At the very least, Advaita offers a way of thinking about things which may be to most rather novel, big, comprehensive and wholistic, which does no harm, and may do good. At the most, it can be very helpful along the journey towards that supreme level of human consciousness we all seek. This supreme consciousness which incorporates, integrates and unifies duality, is beyond happiness and pain. It is more than the pair of opposites which make up our dualistic universe. It is a consciousness which like the sun shines equally on the land and on the sea. It is a consciousness which like the ocean receives all rivers from every continent. It is a consciousness of real love and bliss, the supreme state of mind for any human being.

Mental health is a lot more than coping well. A philosophy of life in this world which requires coping, may be a philosophy worth relinquishing. A world view in which war is for peace and violence is for safety may be worth relinquishing. A belief in oneself as independent may be getting in the way of that supreme state of mind. Our current philosophy of life in this world, our complicated, partial, conflicted and dualistic view of the way things are, can be relinquished, and replaced with a wholistic view of all life, which is Advaita.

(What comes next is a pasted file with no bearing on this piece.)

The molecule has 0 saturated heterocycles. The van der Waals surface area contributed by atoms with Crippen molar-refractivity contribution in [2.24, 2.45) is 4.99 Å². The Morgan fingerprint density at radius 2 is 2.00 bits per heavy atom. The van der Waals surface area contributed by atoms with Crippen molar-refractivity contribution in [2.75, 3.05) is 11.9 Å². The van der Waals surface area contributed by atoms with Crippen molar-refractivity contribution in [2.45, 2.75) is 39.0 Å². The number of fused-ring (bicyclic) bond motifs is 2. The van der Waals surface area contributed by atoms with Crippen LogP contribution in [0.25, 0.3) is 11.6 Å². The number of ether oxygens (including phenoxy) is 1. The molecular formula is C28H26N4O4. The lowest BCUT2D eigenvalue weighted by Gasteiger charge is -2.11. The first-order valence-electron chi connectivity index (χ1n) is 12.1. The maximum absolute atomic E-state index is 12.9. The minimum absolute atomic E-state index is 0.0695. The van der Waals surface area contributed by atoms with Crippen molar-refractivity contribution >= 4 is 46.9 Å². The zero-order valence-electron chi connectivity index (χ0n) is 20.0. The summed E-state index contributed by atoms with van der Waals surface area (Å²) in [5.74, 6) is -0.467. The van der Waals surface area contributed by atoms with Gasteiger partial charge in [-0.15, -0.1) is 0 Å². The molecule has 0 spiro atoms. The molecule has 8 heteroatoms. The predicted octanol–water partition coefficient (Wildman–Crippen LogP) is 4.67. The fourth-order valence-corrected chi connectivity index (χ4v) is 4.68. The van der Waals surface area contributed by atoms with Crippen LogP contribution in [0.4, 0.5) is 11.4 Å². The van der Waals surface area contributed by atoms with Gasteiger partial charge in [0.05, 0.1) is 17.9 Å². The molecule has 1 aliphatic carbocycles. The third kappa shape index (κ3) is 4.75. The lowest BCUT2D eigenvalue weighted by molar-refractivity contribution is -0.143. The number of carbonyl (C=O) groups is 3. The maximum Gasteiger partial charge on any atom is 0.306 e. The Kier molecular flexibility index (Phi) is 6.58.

Psychosomatic Symmetries

psychosomatic symmetriesWe know from our own experience about the mind-body connection. For example, if you were to imagine or visualize sucking on a lemon rind, you may very likely begin to salivate. Even though that sucking on the lemon rind is entirely of the mind, it can easily generate bodily responses.

It’s possible, with a little imagination, to lay out some interesting symmetries or parallels between our physiological body and our psychological mind. For example, we know we have a physiological circulatory system….but, could we also have a psychological circulatory system? We know we have a physiological respiratory system, but could we also have a psychological respiratory system? We know we have a physiological digestive system; could we also have a psychological digestive system?

Our physiological circulatory system carries blood and oxygen to our muscles and organs. Perhaps our psychological circulatory system carries thoughts and emotions into different parts of our lives….our family, our work, our leisure. Our physiological respiratory system oxygenates and fuels our blood; perhaps our psychological respiratory system fuels and supports our thoughts and emotions through the meanings we ascribe to those thoughts and emotions.